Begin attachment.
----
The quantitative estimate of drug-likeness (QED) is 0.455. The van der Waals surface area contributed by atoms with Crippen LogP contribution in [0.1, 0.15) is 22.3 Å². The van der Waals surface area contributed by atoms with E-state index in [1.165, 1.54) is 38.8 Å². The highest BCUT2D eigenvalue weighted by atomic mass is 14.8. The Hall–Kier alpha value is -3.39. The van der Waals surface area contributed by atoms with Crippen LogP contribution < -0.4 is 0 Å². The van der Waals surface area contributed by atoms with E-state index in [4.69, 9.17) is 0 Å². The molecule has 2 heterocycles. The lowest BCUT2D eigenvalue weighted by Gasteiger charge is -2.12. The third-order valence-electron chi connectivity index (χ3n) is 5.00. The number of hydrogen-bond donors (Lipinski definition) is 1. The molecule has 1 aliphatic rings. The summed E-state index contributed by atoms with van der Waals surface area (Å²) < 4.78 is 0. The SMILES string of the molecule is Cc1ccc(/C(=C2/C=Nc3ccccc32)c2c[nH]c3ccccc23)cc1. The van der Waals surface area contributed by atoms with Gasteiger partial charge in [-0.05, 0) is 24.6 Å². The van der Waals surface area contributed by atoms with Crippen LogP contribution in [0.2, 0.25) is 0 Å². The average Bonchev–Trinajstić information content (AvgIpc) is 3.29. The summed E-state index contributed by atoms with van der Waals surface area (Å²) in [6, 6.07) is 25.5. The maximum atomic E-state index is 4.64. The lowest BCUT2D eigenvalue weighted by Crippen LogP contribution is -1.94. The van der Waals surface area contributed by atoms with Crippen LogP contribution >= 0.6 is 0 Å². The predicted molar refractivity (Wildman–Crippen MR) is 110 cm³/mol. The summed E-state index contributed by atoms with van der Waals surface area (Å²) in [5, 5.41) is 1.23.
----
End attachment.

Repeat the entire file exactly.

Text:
The quantitative estimate of drug-likeness (QED) is 0.455. The van der Waals surface area contributed by atoms with Crippen LogP contribution in [0.1, 0.15) is 22.3 Å². The van der Waals surface area contributed by atoms with E-state index in [1.165, 1.54) is 38.8 Å². The highest BCUT2D eigenvalue weighted by atomic mass is 14.8. The Hall–Kier alpha value is -3.39. The van der Waals surface area contributed by atoms with Crippen LogP contribution < -0.4 is 0 Å². The van der Waals surface area contributed by atoms with E-state index in [4.69, 9.17) is 0 Å². The molecule has 2 heterocycles. The lowest BCUT2D eigenvalue weighted by Gasteiger charge is -2.12. The third-order valence-electron chi connectivity index (χ3n) is 5.00. The number of hydrogen-bond donors (Lipinski definition) is 1. The molecule has 1 aliphatic rings. The summed E-state index contributed by atoms with van der Waals surface area (Å²) < 4.78 is 0. The SMILES string of the molecule is Cc1ccc(/C(=C2/C=Nc3ccccc32)c2c[nH]c3ccccc23)cc1. The van der Waals surface area contributed by atoms with Gasteiger partial charge in [-0.05, 0) is 24.6 Å². The van der Waals surface area contributed by atoms with Crippen LogP contribution in [0.2, 0.25) is 0 Å². The average Bonchev–Trinajstić information content (AvgIpc) is 3.29. The summed E-state index contributed by atoms with van der Waals surface area (Å²) in [6, 6.07) is 25.5. The maximum atomic E-state index is 4.64. The lowest BCUT2D eigenvalue weighted by Crippen LogP contribution is -1.94. The van der Waals surface area contributed by atoms with Crippen LogP contribution >= 0.6 is 0 Å². The predicted molar refractivity (Wildman–Crippen MR) is 110 cm³/mol. The summed E-state index contributed by atoms with van der Waals surface area (Å²) in [5, 5.41) is 1.23.